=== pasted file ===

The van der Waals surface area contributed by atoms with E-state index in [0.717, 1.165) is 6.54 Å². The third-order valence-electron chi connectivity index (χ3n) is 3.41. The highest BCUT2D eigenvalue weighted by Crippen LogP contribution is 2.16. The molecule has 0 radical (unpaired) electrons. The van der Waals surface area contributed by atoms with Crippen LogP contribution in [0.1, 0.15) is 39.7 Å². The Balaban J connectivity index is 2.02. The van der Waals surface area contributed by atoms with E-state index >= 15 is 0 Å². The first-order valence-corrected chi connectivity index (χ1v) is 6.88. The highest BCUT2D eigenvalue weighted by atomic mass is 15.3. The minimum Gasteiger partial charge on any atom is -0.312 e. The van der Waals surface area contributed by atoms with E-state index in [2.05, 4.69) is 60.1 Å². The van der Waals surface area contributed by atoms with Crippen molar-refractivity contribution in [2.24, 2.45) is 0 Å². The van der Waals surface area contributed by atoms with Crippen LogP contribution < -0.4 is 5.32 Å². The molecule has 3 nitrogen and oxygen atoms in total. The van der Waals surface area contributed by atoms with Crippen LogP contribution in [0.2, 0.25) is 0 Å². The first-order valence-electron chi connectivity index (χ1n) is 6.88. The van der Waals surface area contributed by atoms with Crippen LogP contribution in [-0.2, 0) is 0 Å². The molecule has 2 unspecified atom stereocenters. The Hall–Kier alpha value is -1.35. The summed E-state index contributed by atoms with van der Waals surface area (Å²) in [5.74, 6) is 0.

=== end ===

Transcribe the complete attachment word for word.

The van der Waals surface area contributed by atoms with E-state index in [0.717, 1.165) is 6.54 Å². The third-order valence-electron chi connectivity index (χ3n) is 3.41. The highest BCUT2D eigenvalue weighted by Crippen LogP contribution is 2.16. The molecule has 0 radical (unpaired) electrons. The van der Waals surface area contributed by atoms with Crippen LogP contribution in [0.1, 0.15) is 39.7 Å². The Balaban J connectivity index is 2.02. The van der Waals surface area contributed by atoms with E-state index >= 15 is 0 Å². The first-order valence-corrected chi connectivity index (χ1v) is 6.88. The highest BCUT2D eigenvalue weighted by atomic mass is 15.3. The minimum Gasteiger partial charge on any atom is -0.312 e. The van der Waals surface area contributed by atoms with E-state index in [2.05, 4.69) is 60.1 Å². The van der Waals surface area contributed by atoms with Crippen molar-refractivity contribution in [2.24, 2.45) is 0 Å². The van der Waals surface area contributed by atoms with Crippen LogP contribution < -0.4 is 5.32 Å². The molecule has 3 nitrogen and oxygen atoms in total. The van der Waals surface area contributed by atoms with Crippen LogP contribution in [0.2, 0.25) is 0 Å². The first-order valence-electron chi connectivity index (χ1n) is 6.88. The van der Waals surface area contributed by atoms with Crippen LogP contribution in [-0.2, 0) is 0 Å². The molecule has 2 unspecified atom stereocenters. The Hall–Kier alpha value is -1.35. The summed E-state index contributed by atoms with van der Waals surface area (Å²) in [5.74, 6) is 0.